Keywords: brain-computer interface; machine learning algorithms; encephalographic (EEG); magnetoencephalographic (MEG); Hadoop Ecosystem; iOS Mobile Applications; MongoDB; Cassandra; Emotiv EPOC headset; OpenVibe brain-computer interface; machine learning algorithms; encephalographic (EEG); magnetoencephalographic (MEG); Hadoop Ecosystem; iOS Mobile Applications; MongoDB; Cassandra; Emotiv EPOC headset; OpenVibe

1. Introduction

In Phase I, “A Real-Time Magnetoencephalography Brain-Computer Interface Using Interactive 3D-Visualization and the Hadoop Ecosystem”, Journal of Brain Sciences, 2015 [1], was developed with an overall above 92% performance on 5 MEG subjects utilizing the Variational Bayesian Factor Analysis (VBFA) Machine Learning algorithm.
Secondly in Phase II, demonstrate in Figure 1 and Figure 2, below, we extend the MEG Subjects’ brainwave [2] data storage to MongoDB for ease of use and relevance with the Internet of Things (IoTs) sensor based data acquisition [3] for analytical processing and data storage in Figure 2, extended to implementation with Apple iOS Mobile Applications.
Thus, the acquisitioned tomographic magnetoencephalography/electroencephalography (MEG/EEG) subject brainwave signals can be uploaded locally on a single node or into a new and innovative cloud based hosting infrastructure referenced as a Cloud Service Provider (CSP) utilizing MongoDB and/or Cassandra as the NoSQL databases.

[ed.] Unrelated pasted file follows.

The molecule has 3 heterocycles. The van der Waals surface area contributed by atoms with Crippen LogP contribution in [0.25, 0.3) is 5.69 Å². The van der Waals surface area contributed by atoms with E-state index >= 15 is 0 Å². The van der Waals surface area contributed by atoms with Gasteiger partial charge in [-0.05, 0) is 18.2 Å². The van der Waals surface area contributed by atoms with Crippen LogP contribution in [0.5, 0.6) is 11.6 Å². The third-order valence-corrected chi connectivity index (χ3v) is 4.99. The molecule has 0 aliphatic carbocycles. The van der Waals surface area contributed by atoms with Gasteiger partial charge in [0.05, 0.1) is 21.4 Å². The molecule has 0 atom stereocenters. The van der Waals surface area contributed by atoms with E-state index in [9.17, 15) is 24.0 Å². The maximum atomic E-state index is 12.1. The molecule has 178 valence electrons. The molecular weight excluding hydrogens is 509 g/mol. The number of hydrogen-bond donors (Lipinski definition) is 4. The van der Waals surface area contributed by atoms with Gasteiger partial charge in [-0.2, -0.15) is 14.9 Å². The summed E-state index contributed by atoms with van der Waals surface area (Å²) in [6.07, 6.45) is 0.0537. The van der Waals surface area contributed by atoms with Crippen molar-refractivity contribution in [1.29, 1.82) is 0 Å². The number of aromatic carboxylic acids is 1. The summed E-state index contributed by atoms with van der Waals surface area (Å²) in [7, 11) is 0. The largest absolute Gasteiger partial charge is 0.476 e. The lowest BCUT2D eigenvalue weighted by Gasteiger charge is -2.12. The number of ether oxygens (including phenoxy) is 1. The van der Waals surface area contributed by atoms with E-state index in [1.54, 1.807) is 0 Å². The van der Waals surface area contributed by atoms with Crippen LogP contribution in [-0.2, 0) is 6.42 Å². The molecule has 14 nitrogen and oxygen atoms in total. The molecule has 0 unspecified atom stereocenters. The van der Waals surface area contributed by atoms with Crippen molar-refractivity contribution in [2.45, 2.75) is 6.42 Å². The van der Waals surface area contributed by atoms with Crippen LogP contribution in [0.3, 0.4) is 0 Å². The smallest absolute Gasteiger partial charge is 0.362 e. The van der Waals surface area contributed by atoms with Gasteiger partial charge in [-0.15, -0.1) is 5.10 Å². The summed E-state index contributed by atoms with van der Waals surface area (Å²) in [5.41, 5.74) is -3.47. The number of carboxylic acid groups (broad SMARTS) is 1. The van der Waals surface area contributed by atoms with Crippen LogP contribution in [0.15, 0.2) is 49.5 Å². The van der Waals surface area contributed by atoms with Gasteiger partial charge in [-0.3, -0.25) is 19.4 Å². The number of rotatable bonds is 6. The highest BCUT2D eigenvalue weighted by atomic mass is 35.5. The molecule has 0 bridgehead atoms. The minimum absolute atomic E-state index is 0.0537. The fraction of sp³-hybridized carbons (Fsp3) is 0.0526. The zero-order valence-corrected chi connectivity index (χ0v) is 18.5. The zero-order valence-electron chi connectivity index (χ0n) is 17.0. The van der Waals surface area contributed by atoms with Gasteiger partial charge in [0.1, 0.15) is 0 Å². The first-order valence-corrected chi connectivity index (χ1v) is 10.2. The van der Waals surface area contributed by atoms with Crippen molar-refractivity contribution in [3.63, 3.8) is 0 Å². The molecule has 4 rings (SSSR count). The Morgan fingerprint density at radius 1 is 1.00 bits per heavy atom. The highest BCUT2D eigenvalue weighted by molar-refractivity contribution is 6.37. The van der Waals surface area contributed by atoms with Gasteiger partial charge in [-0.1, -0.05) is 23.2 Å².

The previous tomographic MEG/EEG subject brainwave data analysis locally stored acquisitioned brainwave signals into directories in a UNIX based file system or utilizing a relational database system, such as PostgreSQL or MySQL. However, this proved unfruitful for real-time data acquisition for subject’s brain signals and was focused on a RAID (Redundant Array of Disks) architecture. The main fallbacks and hazards with utilizing a Relational Database Management System for acquired subject’s brain signals in real-time is if a MEG/EEG electrode array or sensor fails to acquisition signal data from the subject it will result in nulls in the Relational Database Management System (RDBMS). Furthermore, if the Database System Administrator attempts to run queries with a RDBMS filled with null values it will cause major castrophes and possible crash the entire system, particularly for interactive queries on large datasets.
The innovative and next generation usage of NoSQL databases, referenced as MongoDB and Cassandra, where the rows and columns in the database do not need to be uniform as in a RDBMS, and is also schema-less architecture, where the rows and columns do not require uniformity.
For instance, this provides a distinct advantage for real-time brain signal acquisition, because, if a sensor fails, the MongoDB NoSQL database is not compromised, and additionally MongoDB uses “Replication and Sharding” for distributed computing where the data is separated into blocks or chunks and spread across distributed machines. Likewise, CASSANDRA NoSQL database is a column-oriented NoSQL database designed by Facebook and distinctly designed for fast reads and writes, fault-tolerance, and elasticity, and is more favorable than most NoSQL databases in that domain. In terms of certain aspects of performance, the CASSANDRA NoSQL database is column-oriented NoSQL database and has faster reads, writes, and elasticity than MongoDB, but MongoDB is more popular and versatile for the usage of Internet of Things (IoTs) devices (e.g. sensors, MEG/EEG brain signal electrode array sensors) [2,3].